|© UNICEF France/2009|
|At the Legion d’honneur award ceremony in Paris (from left): former UNICEF Executive Director Carol Bellamy, UNICEF France President Jacques Hintzy and former UNICEF Deputy Executive Director Rima Salah.|
By Véronique Taveau
PARIS, France, 7 April 2009 – UNICEF’s former Executive Director, Carol Bellamy, and former Deputy Executive Director, Rima Salah, received the Legion d’honneur at a special ceremony in Paris today.
The award was presented by Alain Joyandet, France’s Secretary of State in charge of Cooperation and the French-speaking world.
France’s oldest and highest distinction, the Legion d’honneur is awarded to outstanding individuals who have contributed in their own way to public life. It was created by Napoleon Bonaparte in May 1802 and first bestowed on 15 July 1804.
“The Legion d’honneur is a recognition of the intense and tireless contribution to the work you have done over the years spent at the head of UNICEF to fight discrimination against children and advocate for the recognition of their rights,” said Mr. Joyandet. “The Government of France would like to pay tribute to the immense efforts that Ms. Bellamy and Ms. Salah have made to children during their tenure in office but also beyond it, and to their commitment to the cause of children all over the world.”
Bellamy: Children’s freedom, development and dignity
Carol Bellamy spent 10 years as the head of UNICEF, focusing on five priorities: immunizing every child; getting all girls and boys into school (and ensuring that all schools offer quality basic education); reducing the spread of HIV/AIDS and its impact on young children; fighting for the protection of children from violence and exploitation; and introducing early childhood programmes in every country.
During her tenure, Ms. Bellamy travelled extensively all over the world – from Liberia to Sierra Leone, from Afghanistan to Iraq, from Bosnia to China, from the Democratic Republic of the Congo to Sudan – visiting both developed and developing countries.
In her travels, Ms. Bellamy witnessed the impact of war on children and the massive displacement of populations. She saw the fear and uncertainty that come with the threat of war, as children try to cope with the loss of family, home and community.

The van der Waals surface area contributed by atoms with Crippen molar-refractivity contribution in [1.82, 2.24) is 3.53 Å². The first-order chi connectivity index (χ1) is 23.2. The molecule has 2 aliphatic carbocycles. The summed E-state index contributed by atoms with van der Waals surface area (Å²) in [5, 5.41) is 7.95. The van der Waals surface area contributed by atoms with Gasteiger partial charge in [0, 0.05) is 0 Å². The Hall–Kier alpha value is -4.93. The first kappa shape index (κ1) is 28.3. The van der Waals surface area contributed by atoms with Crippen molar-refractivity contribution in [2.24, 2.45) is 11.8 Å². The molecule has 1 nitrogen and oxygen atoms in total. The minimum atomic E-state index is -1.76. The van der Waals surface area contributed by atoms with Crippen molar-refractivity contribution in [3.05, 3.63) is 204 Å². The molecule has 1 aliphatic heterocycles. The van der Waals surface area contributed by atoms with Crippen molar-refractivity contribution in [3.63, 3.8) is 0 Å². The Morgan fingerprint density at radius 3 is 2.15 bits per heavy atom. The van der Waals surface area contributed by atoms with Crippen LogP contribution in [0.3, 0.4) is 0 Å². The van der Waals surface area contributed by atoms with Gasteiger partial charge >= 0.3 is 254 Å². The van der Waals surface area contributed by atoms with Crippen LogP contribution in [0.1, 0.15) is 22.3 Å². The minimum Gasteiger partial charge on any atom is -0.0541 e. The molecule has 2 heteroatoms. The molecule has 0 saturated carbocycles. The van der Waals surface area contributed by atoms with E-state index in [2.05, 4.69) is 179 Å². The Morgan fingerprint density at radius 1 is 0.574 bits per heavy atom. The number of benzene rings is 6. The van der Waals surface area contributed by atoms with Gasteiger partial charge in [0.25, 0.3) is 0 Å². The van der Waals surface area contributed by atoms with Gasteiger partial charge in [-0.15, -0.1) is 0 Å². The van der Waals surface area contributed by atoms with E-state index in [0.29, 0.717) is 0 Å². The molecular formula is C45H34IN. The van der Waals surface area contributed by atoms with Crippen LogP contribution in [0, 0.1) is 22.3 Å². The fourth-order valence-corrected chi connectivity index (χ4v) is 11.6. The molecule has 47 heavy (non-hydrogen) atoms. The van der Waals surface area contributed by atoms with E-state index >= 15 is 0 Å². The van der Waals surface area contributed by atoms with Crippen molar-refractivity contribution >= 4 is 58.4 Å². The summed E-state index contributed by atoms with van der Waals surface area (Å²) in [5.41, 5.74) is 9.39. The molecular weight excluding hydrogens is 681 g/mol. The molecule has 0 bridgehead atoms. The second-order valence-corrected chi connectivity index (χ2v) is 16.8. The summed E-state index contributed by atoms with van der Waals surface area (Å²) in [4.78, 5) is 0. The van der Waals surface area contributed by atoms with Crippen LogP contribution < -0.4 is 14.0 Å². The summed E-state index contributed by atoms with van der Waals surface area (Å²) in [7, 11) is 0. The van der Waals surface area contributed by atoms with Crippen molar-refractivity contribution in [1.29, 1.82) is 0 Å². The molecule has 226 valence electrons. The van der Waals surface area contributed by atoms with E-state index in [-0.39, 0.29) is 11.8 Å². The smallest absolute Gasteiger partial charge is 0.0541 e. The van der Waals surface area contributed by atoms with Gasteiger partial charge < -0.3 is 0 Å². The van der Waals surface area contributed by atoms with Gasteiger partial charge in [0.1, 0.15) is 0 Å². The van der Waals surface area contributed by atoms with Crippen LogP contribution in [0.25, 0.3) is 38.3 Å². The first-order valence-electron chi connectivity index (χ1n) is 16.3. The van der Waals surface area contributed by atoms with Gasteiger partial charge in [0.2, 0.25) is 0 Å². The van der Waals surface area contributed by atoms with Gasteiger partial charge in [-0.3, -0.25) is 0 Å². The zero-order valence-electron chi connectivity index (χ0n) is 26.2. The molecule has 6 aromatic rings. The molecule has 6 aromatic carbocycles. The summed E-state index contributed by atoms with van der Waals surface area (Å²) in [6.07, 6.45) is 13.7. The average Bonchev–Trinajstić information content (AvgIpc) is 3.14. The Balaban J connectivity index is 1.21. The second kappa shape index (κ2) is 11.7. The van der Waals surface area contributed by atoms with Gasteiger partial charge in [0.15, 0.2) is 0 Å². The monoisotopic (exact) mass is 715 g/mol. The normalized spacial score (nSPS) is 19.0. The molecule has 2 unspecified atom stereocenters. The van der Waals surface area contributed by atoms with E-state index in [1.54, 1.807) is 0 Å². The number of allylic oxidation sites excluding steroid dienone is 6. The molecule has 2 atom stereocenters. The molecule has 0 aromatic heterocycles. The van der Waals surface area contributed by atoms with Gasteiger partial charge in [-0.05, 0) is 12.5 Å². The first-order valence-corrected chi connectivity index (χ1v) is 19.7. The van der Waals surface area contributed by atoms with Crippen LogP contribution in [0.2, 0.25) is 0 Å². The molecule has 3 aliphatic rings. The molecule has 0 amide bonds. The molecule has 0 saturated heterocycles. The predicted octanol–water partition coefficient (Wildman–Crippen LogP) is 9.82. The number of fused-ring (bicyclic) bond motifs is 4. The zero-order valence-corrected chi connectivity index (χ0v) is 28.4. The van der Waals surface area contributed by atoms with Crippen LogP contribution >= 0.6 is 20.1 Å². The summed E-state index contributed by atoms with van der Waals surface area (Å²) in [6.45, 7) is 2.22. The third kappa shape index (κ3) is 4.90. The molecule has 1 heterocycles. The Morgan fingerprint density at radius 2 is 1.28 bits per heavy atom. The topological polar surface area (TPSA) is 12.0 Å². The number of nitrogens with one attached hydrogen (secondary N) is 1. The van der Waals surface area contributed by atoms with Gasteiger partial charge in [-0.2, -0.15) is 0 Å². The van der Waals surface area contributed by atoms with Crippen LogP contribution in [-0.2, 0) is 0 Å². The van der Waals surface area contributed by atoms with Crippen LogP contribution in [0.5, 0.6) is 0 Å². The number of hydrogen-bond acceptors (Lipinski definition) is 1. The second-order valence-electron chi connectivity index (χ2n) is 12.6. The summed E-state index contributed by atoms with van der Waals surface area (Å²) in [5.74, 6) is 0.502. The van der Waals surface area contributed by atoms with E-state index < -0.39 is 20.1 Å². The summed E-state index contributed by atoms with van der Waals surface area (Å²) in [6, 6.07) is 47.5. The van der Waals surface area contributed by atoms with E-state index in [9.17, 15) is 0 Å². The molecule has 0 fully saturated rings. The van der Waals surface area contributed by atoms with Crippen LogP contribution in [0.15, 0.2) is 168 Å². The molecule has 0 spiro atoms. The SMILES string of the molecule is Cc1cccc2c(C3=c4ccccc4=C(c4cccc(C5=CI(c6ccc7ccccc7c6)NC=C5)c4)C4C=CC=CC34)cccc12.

Ms. Bellamy was fearless in confronting leaders who were failing to protect children. She repeatedly said that it was a child’s right not only to survive but to thrive, to not become a victim of HIV/AIDS, to not be exploited or abused.
“Being at the head of UNICEF was an honour and a privilege, and I can think of no work that is more vital to humanity than working to ensure that children everywhere survive their early years and grow up with health, dignity and peace,” she said upon receiving he Legion d’honneur. “It is on behalf of all the children around the world, that I accept this award with deep appreciation”
Salah: Ending violence against girls and women
A key issue for Rima Salah was violence against women and girls and its effect on the social and economic development of countries, including their opportunity to meet the Millennium Development Goals.
Over the 20 years she spent with UNICEF, Ms. Salah was a strong advocate for fighting violence against children – always focussing on the imperative to protect children from violence, trafficking, discrimination and female genital mutilation.
She was also closely involved in a February 2007 international conference in Paris on the situation of children involved in armed forces and armed groups. The event, ‘Free Children from War’, was organized by the French Government and UNICEF.
French Minister of Foreign Affairs Philippe Douste-Blazy and UNICEF Executive Director Ann M. Veneman co-presided at the conference, which led to the Paris Principles – a detailed set of guidelines for protecting children from recruitment and providing effective assistance to those already involved with armed groups or forces.
“We should all work for the cause of children, particularly the children that live in countries that are in situations of war,” Ms. Salah said when she received her distinction. “We have to work together to give them back their childhood and their hope, to protect them from violence, to give them what they need.”
A great honour for UNICEF
“This prestigious title of chevalier of the Legion d’honneur, granted to two former senior UNICEF representatives, symbolizes the most prestigious recognition of humanitarian achievement and also recognizes the significance of children’s rights and the work accomplished by UNICEF,” said the President of the French National Committee for UNICEF, Jacques Hintzy.
“It reminds us that children must be at the centre of our work. and that we need to advocate for the cause of children everywhere in the world, at all time,” he added.